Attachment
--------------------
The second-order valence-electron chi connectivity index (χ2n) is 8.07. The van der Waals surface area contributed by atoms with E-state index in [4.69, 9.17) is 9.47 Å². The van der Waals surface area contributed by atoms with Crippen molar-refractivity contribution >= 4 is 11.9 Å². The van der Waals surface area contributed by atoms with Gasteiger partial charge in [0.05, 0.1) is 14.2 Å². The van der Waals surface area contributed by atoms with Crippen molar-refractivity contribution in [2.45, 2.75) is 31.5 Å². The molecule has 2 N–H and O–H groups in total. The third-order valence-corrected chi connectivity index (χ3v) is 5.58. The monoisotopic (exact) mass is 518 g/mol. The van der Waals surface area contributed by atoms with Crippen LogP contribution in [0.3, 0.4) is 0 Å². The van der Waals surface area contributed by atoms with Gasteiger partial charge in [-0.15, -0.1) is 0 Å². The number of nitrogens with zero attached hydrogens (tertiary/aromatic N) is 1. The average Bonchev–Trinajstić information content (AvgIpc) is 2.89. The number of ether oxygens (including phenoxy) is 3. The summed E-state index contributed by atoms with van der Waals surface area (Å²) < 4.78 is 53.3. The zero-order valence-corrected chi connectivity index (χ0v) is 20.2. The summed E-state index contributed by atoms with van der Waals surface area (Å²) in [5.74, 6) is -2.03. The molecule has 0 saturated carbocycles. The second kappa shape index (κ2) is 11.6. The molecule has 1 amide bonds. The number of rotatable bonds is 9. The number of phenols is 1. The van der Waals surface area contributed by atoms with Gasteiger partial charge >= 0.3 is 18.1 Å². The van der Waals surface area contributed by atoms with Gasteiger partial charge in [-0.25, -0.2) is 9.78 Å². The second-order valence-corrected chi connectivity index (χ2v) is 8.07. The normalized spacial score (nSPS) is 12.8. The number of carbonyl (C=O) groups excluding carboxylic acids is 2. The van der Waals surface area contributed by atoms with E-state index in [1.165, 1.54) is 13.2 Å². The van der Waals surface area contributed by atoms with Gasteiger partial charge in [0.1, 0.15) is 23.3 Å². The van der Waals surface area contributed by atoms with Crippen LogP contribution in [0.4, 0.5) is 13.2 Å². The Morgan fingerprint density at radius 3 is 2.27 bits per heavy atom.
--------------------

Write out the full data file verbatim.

The second-order valence-electron chi connectivity index (χ2n) is 8.07. The van der Waals surface area contributed by atoms with E-state index in [4.69, 9.17) is 9.47 Å². The van der Waals surface area contributed by atoms with Crippen molar-refractivity contribution >= 4 is 11.9 Å². The van der Waals surface area contributed by atoms with Gasteiger partial charge in [0.05, 0.1) is 14.2 Å². The van der Waals surface area contributed by atoms with Crippen molar-refractivity contribution in [2.45, 2.75) is 31.5 Å². The molecule has 2 N–H and O–H groups in total. The third-order valence-corrected chi connectivity index (χ3v) is 5.58. The monoisotopic (exact) mass is 518 g/mol. The van der Waals surface area contributed by atoms with Crippen LogP contribution in [0.3, 0.4) is 0 Å². The van der Waals surface area contributed by atoms with Gasteiger partial charge in [-0.15, -0.1) is 0 Å². The number of nitrogens with zero attached hydrogens (tertiary/aromatic N) is 1. The average Bonchev–Trinajstić information content (AvgIpc) is 2.89. The number of ether oxygens (including phenoxy) is 3. The summed E-state index contributed by atoms with van der Waals surface area (Å²) < 4.78 is 53.3. The zero-order valence-corrected chi connectivity index (χ0v) is 20.2. The summed E-state index contributed by atoms with van der Waals surface area (Å²) in [5.74, 6) is -2.03. The molecule has 0 saturated carbocycles. The second kappa shape index (κ2) is 11.6. The molecule has 1 amide bonds. The number of rotatable bonds is 9. The number of phenols is 1. The van der Waals surface area contributed by atoms with Gasteiger partial charge >= 0.3 is 18.1 Å². The van der Waals surface area contributed by atoms with Gasteiger partial charge in [-0.25, -0.2) is 9.78 Å². The second-order valence-corrected chi connectivity index (χ2v) is 8.07. The normalized spacial score (nSPS) is 12.8. The number of carbonyl (C=O) groups excluding carboxylic acids is 2. The van der Waals surface area contributed by atoms with E-state index in [1.165, 1.54) is 13.2 Å². The van der Waals surface area contributed by atoms with Gasteiger partial charge in [0.1, 0.15) is 23.3 Å². The van der Waals surface area contributed by atoms with Crippen LogP contribution in [0.4, 0.5) is 13.2 Å². The Morgan fingerprint density at radius 3 is 2.27 bits per heavy atom.